There are some limitations to this investigation. First, because of the possibility of a negative outer norm, expressed acceptance of IPV may be underreported. Second we are limited in our interpretations because we do not have reports of actual IPV perpetration. However, because the experience of IPV and attitudinal acceptance of IPV are correlated [11, 13, 14], and because reporting bias exist in both the experience of and acceptance of IPV, it is not clear that measuring experience would change our findings about the social network dynamics of IPV as a norm. Nevertheless, a promising avenue for future research would be the relationship between actual experience or perpetration of IPV with an individuals own perceived acceptability of IPV as well as the perceived acceptability of important others. Third, our data is cross-sectional, so we are only able to study these associations in a single snap-shot of time; as a result we cannot observe time-dependent dynamics. This is an interesting possible avenue for future work that we are pursing. IPV norms may be held within families due to selection, in which adults choose partners similar in their acceptance of IPV as themselves and their parents; this similarity in IPV acceptance is likely a marker for broader norms of gender equity. Or, alternatively, IPV norms may be held due to influence in which a high-risk partner impresses his or her IPV risk upon the other, recreating the patterns of violence from their childhood; it is most likely some combination of both. Only longitudinal research can tease out these dynamics. Fourth, our data is specific to two villages in rural Honduras and may not generalize outside of this context. Like many Latin American countries, Honduras has a culture of “machismo”, where society expects men to be strong and aggressive, particularly in relation to women [47, 48]. Machismo norms often go hand in hand with IPV , making machismo cultures particularly appropriate for a network study of IPV. As many Hondurans now emigrate to other countries, it would also be interesting for future work to investigate the role of migration and exposure to other cultural contexts in these dynamics. To our knowledge, ours is the only network study published on IPV norms. It will be crucial for future work to investigate these dynamics in different cultural contexts in order to determine globally applicable social patterns in IPV acceptance. Finally, because of resource constraints, we were only able to survey 64 % of the population.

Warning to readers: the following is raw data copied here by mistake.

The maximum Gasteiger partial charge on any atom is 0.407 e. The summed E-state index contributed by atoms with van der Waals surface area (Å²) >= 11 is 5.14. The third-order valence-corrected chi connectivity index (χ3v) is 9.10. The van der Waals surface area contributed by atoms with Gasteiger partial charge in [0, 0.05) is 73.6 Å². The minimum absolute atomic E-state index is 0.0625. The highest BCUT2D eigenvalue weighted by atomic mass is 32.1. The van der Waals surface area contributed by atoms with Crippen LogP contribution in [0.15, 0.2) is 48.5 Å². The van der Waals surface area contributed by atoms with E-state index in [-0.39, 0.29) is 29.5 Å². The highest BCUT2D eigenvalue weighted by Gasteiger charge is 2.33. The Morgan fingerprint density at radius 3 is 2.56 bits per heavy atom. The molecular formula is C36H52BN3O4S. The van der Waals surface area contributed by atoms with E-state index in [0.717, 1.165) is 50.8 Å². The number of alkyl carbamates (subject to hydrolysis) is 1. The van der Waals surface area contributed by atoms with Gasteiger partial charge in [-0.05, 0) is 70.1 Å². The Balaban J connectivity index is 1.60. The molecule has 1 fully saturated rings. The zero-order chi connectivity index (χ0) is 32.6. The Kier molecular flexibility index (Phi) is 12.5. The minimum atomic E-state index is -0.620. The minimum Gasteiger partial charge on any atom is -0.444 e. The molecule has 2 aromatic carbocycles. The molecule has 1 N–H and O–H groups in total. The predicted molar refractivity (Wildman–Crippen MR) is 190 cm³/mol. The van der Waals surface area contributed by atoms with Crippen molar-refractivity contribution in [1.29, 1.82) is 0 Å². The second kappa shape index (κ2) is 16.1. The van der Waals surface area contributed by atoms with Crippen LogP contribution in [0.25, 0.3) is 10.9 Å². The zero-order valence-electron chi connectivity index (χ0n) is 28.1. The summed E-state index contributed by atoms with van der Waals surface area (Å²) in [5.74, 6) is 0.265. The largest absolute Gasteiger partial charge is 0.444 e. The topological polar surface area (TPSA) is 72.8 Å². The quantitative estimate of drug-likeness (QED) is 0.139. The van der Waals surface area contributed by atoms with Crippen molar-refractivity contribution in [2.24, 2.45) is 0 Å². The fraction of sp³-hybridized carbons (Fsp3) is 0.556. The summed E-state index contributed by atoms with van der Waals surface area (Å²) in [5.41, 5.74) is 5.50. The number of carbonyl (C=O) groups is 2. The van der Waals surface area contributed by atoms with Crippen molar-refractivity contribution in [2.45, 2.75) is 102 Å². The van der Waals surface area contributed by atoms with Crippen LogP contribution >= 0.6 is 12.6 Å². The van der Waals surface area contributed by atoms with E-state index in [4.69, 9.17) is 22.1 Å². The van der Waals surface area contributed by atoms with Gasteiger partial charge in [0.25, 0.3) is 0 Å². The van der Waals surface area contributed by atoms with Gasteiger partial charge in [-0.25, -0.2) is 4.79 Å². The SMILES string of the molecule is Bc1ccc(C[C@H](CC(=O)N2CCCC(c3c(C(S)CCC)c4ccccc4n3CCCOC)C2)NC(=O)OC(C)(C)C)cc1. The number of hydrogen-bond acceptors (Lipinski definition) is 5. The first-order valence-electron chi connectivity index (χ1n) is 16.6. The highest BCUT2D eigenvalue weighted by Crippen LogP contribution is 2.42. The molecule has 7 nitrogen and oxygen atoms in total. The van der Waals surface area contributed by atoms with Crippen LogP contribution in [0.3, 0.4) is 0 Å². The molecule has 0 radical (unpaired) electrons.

Ultimately, this research speaks to the importance of differential targeting of individuals and relationships in order to reduce the acceptability and, subsequently, the prevalence of IPV. Previously suggested norm-change interventions target patriarchal belief systems and social dynamics that normalize violence, and current research points to the importance of working with men in order to change norms around IPV [49, 50]. Attempting to educate an individual man around the negative aspects of IPV may be of little use if he returns to a family in which his father, mother, and brothers perpetrate and promote the same behaviors that he has been taught to eliminate. Our results inform possible strategies for implementing effective interventions. What is most important for interventionists may be that, because IPV norms seem to be strongly held at the household, the household is probably the most logical unit to target in order to implement change. This household level approach would also include the possible benefit of a generational effect. Finally, in social contexts in which perpetration of IPV is not socially acceptable, interventionists might find that the most effective strategy is to implement change not at the center but at the periphery of the community .